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II " " " III:
By JAMES H. WORMAN, A.M.
G-EBEMAN COPY-EOOPCS, G-EEMAN ECHO.
HISTORY OF GERMAN LITERATURE,
I. THE GERMAN GRAMMA RS of Worman are widely preferred on account of their clear, explicit method (on the conversation plan), introducing a system of #y and comparison with the learners' own language and others commonly studied.
The arts of £ of understanding the spoken language, and of correct pronunciation, are treated w th great success.
The new classifications of nouns and of irregular verbs are of great value to the £ The use of heavy type to indicate etymological changes, is new. The Vocabu
y is synonymical—also a new feature.
II. WOR MAN's G EIRMAN READER contains progressive selections from a wide range of the very best German authors, including three complete plays, which are usually purchased separate form for advanced students. who have completed the ordinary Reader.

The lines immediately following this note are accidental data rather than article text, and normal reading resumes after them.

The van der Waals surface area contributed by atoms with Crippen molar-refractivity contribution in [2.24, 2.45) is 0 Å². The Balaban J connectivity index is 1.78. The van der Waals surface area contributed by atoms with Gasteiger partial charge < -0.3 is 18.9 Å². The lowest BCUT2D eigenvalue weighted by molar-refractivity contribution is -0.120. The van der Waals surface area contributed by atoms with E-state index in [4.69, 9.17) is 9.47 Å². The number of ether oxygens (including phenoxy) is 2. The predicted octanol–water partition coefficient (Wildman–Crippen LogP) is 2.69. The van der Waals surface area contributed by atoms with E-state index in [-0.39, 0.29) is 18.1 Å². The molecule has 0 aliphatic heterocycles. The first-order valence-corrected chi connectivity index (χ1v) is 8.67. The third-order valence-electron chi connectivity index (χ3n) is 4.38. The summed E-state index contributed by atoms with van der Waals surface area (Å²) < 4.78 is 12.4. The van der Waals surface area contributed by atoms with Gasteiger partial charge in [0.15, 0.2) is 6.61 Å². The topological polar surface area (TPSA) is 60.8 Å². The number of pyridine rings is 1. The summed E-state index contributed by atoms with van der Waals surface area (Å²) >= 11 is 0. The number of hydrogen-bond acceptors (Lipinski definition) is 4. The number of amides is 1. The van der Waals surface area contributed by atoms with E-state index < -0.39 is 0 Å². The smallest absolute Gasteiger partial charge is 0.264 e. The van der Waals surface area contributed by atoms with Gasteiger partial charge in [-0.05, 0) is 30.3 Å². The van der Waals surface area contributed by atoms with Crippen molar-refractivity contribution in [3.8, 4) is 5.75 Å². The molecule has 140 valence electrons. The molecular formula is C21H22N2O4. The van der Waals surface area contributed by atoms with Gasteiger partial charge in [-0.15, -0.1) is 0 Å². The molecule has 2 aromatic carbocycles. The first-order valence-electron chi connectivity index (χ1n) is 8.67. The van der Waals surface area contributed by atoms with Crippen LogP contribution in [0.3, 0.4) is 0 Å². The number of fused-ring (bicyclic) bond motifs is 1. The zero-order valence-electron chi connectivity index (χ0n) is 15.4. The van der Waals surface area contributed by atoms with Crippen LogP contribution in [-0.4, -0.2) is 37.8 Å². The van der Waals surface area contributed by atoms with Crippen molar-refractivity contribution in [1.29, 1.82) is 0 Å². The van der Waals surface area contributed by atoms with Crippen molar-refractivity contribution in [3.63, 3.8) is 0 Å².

It has Biographies of eminent authors, Notes after the text, References to all Ger. man Grammars in common use, and an adequate Vocabulary; also, Exercises for translation into the German.
III. WORMAN’s GERMAN ECHO (Deutsches Echo) is entirely a new thing in this country. It presents familiar colloquial exercises without translation, and will teach fluent conversation in a few months of diligent study.
No other method will ever make the student at home in a foreign language. By this he thinks in, as well as speaks it. For the time being he is a German through and # The laborious process of translating his thoughts no longer impedes free unembarrassed utterance.
Or, “French Echo;" on a plan identical with the German Echo described above.
THE FRENCH SERIES,
are adopted as fast as published by many of the best institutions of the country. In completeness, adaptation, and homog': £ consistent courses of instruction, they are 81mply